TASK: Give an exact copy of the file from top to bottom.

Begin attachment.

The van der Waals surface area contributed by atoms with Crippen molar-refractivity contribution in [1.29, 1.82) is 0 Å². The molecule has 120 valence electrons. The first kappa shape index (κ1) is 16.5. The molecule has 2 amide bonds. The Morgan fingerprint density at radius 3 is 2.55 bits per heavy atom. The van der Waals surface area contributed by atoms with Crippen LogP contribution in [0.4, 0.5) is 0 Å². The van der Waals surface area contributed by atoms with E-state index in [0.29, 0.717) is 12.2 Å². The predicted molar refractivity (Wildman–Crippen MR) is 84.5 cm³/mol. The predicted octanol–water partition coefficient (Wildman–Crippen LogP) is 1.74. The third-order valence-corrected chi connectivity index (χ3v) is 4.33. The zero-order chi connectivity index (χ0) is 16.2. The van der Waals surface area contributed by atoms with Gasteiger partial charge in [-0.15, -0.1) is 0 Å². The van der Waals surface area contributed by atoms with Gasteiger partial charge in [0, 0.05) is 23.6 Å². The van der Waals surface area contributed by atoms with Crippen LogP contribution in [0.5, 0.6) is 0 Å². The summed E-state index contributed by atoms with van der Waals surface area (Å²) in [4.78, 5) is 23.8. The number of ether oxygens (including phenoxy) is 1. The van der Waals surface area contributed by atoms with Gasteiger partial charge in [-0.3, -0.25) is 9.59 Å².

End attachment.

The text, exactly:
The van der Waals surface area contributed by atoms with Crippen molar-refractivity contribution in [1.29, 1.82) is 0 Å². The molecule has 120 valence electrons. The first kappa shape index (κ1) is 16.5. The molecule has 2 amide bonds. The Morgan fingerprint density at radius 3 is 2.55 bits per heavy atom. The van der Waals surface area contributed by atoms with Crippen LogP contribution in [0.4, 0.5) is 0 Å². The van der Waals surface area contributed by atoms with E-state index in [0.29, 0.717) is 12.2 Å². The predicted molar refractivity (Wildman–Crippen MR) is 84.5 cm³/mol. The predicted octanol–water partition coefficient (Wildman–Crippen LogP) is 1.74. The third-order valence-corrected chi connectivity index (χ3v) is 4.33. The zero-order chi connectivity index (χ0) is 16.2. The van der Waals surface area contributed by atoms with Gasteiger partial charge in [-0.15, -0.1) is 0 Å². The van der Waals surface area contributed by atoms with Gasteiger partial charge in [0, 0.05) is 23.6 Å². The van der Waals surface area contributed by atoms with Crippen LogP contribution in [0.5, 0.6) is 0 Å². The summed E-state index contributed by atoms with van der Waals surface area (Å²) in [4.78, 5) is 23.8. The number of ether oxygens (including phenoxy) is 1. The van der Waals surface area contributed by atoms with Gasteiger partial charge in [-0.3, -0.25) is 9.59 Å².